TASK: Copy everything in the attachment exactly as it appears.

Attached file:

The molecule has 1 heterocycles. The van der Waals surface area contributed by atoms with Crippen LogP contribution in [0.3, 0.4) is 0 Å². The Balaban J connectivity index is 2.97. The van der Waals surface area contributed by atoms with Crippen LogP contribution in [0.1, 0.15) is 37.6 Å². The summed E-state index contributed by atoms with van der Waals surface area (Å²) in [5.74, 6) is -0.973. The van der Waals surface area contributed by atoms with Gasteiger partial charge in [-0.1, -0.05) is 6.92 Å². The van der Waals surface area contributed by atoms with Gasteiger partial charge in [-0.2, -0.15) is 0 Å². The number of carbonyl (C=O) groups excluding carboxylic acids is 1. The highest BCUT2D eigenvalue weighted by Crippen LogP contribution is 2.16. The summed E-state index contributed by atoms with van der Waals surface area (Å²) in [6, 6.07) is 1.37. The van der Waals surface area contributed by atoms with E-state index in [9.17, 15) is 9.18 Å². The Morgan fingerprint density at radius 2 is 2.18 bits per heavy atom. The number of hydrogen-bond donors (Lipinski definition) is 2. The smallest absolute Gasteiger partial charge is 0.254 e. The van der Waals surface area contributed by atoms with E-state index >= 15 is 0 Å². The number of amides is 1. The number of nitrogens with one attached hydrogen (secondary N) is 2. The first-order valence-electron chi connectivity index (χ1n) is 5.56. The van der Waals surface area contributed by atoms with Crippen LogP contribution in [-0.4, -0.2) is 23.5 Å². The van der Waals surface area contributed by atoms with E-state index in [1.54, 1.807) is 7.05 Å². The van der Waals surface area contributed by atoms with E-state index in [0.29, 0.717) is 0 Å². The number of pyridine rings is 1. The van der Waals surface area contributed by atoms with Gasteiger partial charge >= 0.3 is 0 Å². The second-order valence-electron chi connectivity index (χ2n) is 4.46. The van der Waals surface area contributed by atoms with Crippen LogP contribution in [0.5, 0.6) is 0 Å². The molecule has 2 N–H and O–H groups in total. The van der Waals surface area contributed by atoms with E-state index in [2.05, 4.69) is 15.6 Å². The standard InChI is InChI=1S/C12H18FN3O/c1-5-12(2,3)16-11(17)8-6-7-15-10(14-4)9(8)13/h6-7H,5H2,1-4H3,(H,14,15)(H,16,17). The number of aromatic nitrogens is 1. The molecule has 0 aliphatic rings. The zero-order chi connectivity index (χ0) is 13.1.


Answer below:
The molecule has 1 heterocycles. The van der Waals surface area contributed by atoms with Crippen LogP contribution in [0.3, 0.4) is 0 Å². The Balaban J connectivity index is 2.97. The van der Waals surface area contributed by atoms with Crippen LogP contribution in [0.1, 0.15) is 37.6 Å². The summed E-state index contributed by atoms with van der Waals surface area (Å²) in [5.74, 6) is -0.973. The van der Waals surface area contributed by atoms with Gasteiger partial charge in [-0.1, -0.05) is 6.92 Å². The van der Waals surface area contributed by atoms with Gasteiger partial charge in [-0.2, -0.15) is 0 Å². The number of carbonyl (C=O) groups excluding carboxylic acids is 1. The highest BCUT2D eigenvalue weighted by Crippen LogP contribution is 2.16. The summed E-state index contributed by atoms with van der Waals surface area (Å²) in [6, 6.07) is 1.37. The van der Waals surface area contributed by atoms with E-state index in [9.17, 15) is 9.18 Å². The Morgan fingerprint density at radius 2 is 2.18 bits per heavy atom. The number of hydrogen-bond donors (Lipinski definition) is 2. The smallest absolute Gasteiger partial charge is 0.254 e. The van der Waals surface area contributed by atoms with E-state index >= 15 is 0 Å². The number of amides is 1. The number of nitrogens with one attached hydrogen (secondary N) is 2. The first-order valence-electron chi connectivity index (χ1n) is 5.56. The van der Waals surface area contributed by atoms with Crippen LogP contribution in [-0.4, -0.2) is 23.5 Å². The van der Waals surface area contributed by atoms with E-state index in [1.54, 1.807) is 7.05 Å². The van der Waals surface area contributed by atoms with E-state index in [0.29, 0.717) is 0 Å². The number of pyridine rings is 1. The van der Waals surface area contributed by atoms with Gasteiger partial charge >= 0.3 is 0 Å². The second-order valence-electron chi connectivity index (χ2n) is 4.46. The van der Waals surface area contributed by atoms with Crippen LogP contribution in [0.5, 0.6) is 0 Å². The molecule has 2 N–H and O–H groups in total. The van der Waals surface area contributed by atoms with E-state index in [2.05, 4.69) is 15.6 Å². The standard InChI is InChI=1S/C12H18FN3O/c1-5-12(2,3)16-11(17)8-6-7-15-10(14-4)9(8)13/h6-7H,5H2,1-4H3,(H,14,15)(H,16,17). The number of aromatic nitrogens is 1. The molecule has 0 aliphatic rings. The zero-order chi connectivity index (χ0) is 13.1.